If HealthCare.gov was a rock band this would be the time a manager might call it quits. “You’re not selling out arenas anymore my friends – our pre-sales have dropped double digits in Arizona,” you might hear whispered backstage. “The label doesn’t believe in you anymore.”
As we enter into the final two weeks of enrollment, only about 41,000 Arizonans have turned to HealthCare.gov to select 2019 health insurance coverage – a drop of 26 percent from the same time last year.
That’s bad news for the state and the stability of the individual market, but no surprise. Even as the ACA gained national popularity and Arizona’s uninsured rate fell from 15 to 10 percent in 2017, the GOP’s contempt for the law sounded like a broken record. The Trump Administration cut advertising dollars by 85 percent and slashed navigator funding for outreach.
In 2013, four Arizona organizations received more than $2 million in navigator grants. From 2014 through 2016 annual navigator funding in the state averaged $1.7 million. This year, CMS wrote a check for $300,000 to one grant recipient to cover outreach for the entire state.
Until this year, premium increases and limited competition left Arizona HealthCare.gov customers singing the blues. In 2017, premiums soared and choice fell to just two insurers: Blue Cross Blue Shield of Arizona and Health Net.
During this year’s open enrollment, HealthCare.gov features three new players in Arizona, Oscar Health, Bright Health and Cigna, a lineup designed to woo the lifeblood of the insurance industry, the young and healthy. Shoppers can choose from 18 plans on average, last year they had five. Even better news, the $311 average premium for the most popular silver plan fell 10 percent and most (85%) of Arizonans who purchase health insurance on HealthCare.gov are eligible for a subsidy this year.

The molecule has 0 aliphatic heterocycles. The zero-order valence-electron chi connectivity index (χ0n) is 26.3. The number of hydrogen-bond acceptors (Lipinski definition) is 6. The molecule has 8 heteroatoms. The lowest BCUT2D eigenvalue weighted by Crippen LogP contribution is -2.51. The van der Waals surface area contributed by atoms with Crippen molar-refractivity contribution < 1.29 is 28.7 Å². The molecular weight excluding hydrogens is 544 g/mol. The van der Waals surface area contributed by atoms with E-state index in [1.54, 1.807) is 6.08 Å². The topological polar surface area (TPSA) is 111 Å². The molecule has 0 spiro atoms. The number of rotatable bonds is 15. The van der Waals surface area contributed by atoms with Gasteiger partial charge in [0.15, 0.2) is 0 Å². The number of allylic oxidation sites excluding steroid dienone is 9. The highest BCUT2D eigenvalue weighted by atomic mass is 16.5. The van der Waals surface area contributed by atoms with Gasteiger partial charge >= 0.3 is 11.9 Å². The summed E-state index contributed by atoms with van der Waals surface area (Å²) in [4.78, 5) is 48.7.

While insurers grew more optimistic and the individual market stabilized, Arizona’s GOP front man Gov. Doug Ducey gave a thumbs down to the ACA when the state joined Texas v. Azar. It places Arizona in US District Court arguing the law is unconstitutional and should be repealed in its entirety. Arizona’s support of the Texas suit is in harmony with the loss of the individual mandate and Washington’s rhetoric against the ACA, which a recent Georgetown Report concluded created an “unwelcome mat” effect for those seeking coverage.
HealthCare.gov enrollment next year may not look much better. Last week, the Centers for Medicare & Medicaid Services (CMS) showcased Section 1332 waiver concepts to states that included redirecting subsidies to non-ACA plans and risk stabilization strategies including state-run reinsurance programs or high-risk pools.
We’ve heard this tune before, cheerful until you read the lyrics. For example, the federal Pre-Existing Condition Insurance Plans, which operated from 2010 to 2014, didn’t offer subsidies and on average beneficiaries paid 35 percent of their medical expenses. In its final year, the program’s net losses totaled more than $2 billion.
So far the 1332 waivers aren’t getting much airtime from local legislators – but they should.
The number of people in Arizona who purchase 2019 coverage on HealthCare.gov could fill State Farm Stadium in Glendale. In May, The Rolling Stones will play their hearts out for the crowd of more than 60,000. There will be no backstage whispers about scrapping the tour.
Politicians should work as hard.
During the OEP HealthCare.gov sold 166,000 plans in Arizona –
Effectuated enrollment in the first six months of 2018 dropped Arizona enrollment to 145,475.
By Paula Blankenship, Managing Editor
The Hertel Report